The number of hedge funds with “no interest” in socially responsible investing is falling.
Unigestion said more hedge funds are considering the value of environmental, social and governance (ESG) investment.
Last year, a Unigestion survey of ESG activity in the alternative investment world found 60% of hedge fund managers were “reluctant” to consider ESG as part of their strategies, whilst this year only 53% of hedge fund managers were in the “no interest” category.
Unigestion, a Geneva-based asset manager, said 30% of hedge funds managers surveyed were actively incorporating ESG into their strategies.
Managers with ‘arbitrage’ strategies were the highest adopters, while tactical traders (including commodities, managed futures and global macro strategies) find it the most difficult to implement ESG into their investment processes because of the nature of the strategy.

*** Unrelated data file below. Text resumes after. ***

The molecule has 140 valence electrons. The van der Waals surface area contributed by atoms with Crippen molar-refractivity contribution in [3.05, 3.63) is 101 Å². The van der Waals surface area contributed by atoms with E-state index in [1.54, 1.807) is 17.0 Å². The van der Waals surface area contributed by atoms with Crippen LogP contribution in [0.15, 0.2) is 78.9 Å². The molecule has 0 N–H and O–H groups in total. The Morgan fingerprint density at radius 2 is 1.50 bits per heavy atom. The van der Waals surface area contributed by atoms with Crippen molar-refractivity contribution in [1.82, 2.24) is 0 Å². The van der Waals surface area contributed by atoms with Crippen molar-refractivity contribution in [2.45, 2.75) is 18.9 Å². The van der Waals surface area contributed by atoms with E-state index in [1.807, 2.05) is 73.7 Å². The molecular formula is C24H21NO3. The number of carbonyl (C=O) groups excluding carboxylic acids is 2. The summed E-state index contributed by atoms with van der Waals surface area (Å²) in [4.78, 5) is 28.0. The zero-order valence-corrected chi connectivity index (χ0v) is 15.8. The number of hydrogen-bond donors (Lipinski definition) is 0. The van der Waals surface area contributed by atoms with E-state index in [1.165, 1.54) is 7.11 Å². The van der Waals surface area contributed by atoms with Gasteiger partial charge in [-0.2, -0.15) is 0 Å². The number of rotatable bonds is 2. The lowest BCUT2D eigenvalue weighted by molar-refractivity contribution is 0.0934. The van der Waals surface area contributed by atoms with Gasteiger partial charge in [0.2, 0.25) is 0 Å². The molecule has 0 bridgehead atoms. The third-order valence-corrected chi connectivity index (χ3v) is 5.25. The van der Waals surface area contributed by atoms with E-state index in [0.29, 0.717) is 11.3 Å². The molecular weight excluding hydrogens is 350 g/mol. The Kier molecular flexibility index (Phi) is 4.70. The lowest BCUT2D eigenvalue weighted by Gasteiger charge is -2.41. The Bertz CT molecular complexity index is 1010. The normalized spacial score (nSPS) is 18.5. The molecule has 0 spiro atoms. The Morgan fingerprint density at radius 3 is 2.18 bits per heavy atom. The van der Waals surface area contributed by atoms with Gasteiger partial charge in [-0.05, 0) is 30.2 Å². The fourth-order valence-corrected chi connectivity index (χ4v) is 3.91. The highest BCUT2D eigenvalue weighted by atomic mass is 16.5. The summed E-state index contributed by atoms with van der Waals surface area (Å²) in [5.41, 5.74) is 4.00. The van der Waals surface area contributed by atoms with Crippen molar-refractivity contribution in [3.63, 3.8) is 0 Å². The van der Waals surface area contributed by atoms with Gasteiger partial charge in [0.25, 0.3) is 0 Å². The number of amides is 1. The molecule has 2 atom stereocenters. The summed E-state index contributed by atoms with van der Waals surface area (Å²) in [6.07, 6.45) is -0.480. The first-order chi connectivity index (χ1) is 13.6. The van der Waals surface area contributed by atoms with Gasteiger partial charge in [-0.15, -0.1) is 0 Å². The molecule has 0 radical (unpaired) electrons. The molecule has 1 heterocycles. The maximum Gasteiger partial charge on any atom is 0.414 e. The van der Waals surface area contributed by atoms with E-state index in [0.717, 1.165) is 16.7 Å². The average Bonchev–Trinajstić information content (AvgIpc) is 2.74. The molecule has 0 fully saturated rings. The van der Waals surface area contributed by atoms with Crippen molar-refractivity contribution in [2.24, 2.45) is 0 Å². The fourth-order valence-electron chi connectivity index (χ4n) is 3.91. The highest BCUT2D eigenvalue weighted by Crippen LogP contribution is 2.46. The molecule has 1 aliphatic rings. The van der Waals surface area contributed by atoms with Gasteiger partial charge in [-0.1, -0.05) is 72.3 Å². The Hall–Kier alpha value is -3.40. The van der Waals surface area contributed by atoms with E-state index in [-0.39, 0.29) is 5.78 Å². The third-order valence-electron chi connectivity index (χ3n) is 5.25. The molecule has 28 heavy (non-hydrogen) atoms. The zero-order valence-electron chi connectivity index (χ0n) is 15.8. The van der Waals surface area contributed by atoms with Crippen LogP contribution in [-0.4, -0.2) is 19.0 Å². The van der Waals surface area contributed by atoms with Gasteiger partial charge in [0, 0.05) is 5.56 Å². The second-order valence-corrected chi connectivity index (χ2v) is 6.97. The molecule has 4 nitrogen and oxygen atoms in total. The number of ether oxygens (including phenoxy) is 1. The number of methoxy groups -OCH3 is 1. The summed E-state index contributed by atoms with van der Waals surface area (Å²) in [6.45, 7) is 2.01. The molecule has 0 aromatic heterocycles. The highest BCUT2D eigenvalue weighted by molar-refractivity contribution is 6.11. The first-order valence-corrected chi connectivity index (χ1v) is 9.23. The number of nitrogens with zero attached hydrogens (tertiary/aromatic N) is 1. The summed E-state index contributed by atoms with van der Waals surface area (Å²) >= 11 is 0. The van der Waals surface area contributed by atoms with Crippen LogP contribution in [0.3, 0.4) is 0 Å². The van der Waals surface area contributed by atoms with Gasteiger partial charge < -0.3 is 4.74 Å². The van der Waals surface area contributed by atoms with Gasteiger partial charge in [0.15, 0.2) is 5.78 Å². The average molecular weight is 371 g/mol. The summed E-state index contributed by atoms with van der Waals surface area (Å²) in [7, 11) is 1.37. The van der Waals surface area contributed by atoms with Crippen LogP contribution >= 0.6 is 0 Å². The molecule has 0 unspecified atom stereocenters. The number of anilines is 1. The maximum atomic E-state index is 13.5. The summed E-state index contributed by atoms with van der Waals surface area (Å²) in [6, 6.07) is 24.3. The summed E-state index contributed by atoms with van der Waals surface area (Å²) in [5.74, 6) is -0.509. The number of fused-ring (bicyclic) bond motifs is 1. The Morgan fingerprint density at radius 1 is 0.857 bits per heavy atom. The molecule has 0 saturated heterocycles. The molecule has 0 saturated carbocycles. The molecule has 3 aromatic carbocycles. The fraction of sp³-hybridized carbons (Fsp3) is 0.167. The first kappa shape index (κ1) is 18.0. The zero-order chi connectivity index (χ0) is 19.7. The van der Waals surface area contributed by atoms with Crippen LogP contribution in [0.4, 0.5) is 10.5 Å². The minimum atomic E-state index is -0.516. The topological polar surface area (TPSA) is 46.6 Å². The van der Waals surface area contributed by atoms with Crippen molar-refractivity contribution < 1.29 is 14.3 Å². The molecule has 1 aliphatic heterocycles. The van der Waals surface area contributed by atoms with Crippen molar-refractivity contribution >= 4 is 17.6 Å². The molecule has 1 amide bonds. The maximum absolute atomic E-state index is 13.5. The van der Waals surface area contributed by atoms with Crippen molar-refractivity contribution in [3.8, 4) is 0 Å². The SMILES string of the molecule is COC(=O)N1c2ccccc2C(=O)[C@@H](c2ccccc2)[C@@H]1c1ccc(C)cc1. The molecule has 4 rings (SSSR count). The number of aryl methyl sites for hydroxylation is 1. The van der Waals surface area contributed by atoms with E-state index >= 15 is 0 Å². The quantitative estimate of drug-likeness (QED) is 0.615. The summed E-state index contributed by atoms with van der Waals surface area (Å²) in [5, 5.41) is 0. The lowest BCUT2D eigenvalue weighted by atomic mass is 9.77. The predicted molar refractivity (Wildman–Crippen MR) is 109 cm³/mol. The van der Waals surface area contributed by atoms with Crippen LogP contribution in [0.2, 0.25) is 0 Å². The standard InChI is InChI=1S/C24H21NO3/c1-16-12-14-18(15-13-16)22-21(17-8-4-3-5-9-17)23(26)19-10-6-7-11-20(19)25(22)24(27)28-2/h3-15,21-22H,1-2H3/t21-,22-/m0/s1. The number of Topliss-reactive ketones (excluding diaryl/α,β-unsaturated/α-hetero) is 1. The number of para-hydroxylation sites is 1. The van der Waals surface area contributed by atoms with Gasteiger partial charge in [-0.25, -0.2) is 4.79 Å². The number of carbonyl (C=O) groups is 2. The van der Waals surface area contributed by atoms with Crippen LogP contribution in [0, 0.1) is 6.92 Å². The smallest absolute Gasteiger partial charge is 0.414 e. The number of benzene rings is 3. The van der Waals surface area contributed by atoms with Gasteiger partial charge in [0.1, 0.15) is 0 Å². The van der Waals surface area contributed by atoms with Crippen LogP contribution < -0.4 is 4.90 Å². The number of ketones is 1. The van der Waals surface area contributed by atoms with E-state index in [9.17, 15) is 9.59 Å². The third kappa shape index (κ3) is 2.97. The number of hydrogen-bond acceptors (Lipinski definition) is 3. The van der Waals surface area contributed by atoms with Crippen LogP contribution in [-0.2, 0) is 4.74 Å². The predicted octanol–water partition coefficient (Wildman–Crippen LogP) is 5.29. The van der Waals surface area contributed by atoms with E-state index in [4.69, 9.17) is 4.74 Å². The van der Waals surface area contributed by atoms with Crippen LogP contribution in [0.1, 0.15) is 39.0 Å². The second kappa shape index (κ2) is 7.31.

One of the managers surveyed, Winton Capital, said that its approach to ESG encompasses broad initiatives such as sponsoring research prizes. In addition, its headquarters are a certified Low Carbon Workplace, one of only eight in the UK.
Private equity managers are on the whole more advanced than their hedge fund counterparts in ESG adoption, said Unigestion. This year, 42% of private equity managers achieved ‘advanced’ or ‘leader’ status (up from 29% last year) and the proportion of ‘reluctant’ managers fell from 27% to 21%.
Eric Cockshutt, responsible investment coordinator at Unigestion, said: “We are still seeing too many hedge fund and private equity managers dismissing ESG as a cost burden, incompatible with their strategies, or a mere marketing exercise.
“The experience of many managers however is that ESG adoption is both feasible and beneficial to clients and the company’s overall reputation for taking seriously its environmental and social responsibilities.”
©2016 funds europe